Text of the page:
In the surface fastener SF of this embodiment having such a basic structure, though the distance H between the lower surface of the distal end of the engaging head 22 and the base end (bottom surface of the recess 1a) of the stem 21 is the same as conventional, the distance H' between the lower surface of the distal end of the engaging head 22 and the recess-free area of the front surface of the substrate sheet 1 is equal to the difference between the distance H, which is related to the actual height of the engaging element 2, and the depth of the recess 1a. This means that though the actual height H of the engaging element 2 standing on the substrate sheet 1 is the same as conventional, the apparent height H' of the engaging element 2 above the front surface of the substrate sheet 1 is shorter than the actual height H by the depth of the recess 1a. Having these recesses 1a in its front surface, the substrate sheet 1 can be improved remarkably in softness though its apparent thickness is the same as convention. Also this substrate sheet 1 can be kept from excessive expansion or ripping when the surface fastener SF is peeled off the die after molding. As a result, a high quality product free of puckering in the substrate sheet 1 and adequately durable for practical use can be obtained.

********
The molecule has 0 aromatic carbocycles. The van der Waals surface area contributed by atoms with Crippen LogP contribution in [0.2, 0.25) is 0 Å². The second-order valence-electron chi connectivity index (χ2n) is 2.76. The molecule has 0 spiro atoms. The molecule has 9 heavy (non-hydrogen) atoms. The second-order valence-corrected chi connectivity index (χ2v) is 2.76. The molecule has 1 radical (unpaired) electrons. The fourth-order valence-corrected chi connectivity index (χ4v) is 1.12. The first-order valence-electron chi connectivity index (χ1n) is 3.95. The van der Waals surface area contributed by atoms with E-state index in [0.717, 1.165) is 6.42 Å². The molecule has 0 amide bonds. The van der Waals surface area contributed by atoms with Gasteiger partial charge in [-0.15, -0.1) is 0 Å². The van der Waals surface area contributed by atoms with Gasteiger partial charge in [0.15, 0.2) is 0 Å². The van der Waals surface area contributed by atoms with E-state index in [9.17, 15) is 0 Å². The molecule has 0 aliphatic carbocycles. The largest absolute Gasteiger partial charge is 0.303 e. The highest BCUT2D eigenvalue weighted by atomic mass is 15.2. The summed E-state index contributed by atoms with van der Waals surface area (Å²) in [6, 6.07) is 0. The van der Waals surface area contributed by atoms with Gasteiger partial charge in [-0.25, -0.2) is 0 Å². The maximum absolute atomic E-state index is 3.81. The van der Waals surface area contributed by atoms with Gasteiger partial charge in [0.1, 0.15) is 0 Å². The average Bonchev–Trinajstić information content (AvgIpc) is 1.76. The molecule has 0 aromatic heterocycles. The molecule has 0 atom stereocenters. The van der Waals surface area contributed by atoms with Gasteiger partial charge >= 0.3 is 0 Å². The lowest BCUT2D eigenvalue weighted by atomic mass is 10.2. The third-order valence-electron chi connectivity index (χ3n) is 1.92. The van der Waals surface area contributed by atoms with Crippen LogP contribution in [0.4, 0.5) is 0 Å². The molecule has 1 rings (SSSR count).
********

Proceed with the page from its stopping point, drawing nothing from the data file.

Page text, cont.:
Further, when the engaging element 2 of the surface fastener SF of this embodiment having the aforementioned structure engages the companion loop 3, the distal end of the loop 3 comes under the engaging head 22 as guided by the recess 1a to reach the base end of the stem 21 of the engaging element 2 so that the engaging head 22 is inserted through the loop 3 smoothly.

Regarding the parameters of the illustrated example, the depth of the individual recesses 1a of the substrate sheet 1 is about 0.05 mm, and its width is equal to that of the stem 21. Accordingly, the base end of the engaging element 2 is disposed on the bottom surface of the individual recess 1a, and the upper portion of the engaging element 2 from a point, 0.05 mm high, of the stem 21 to the top 22a of the engaging head 22 projects above the front surface of the substrate sheet 1.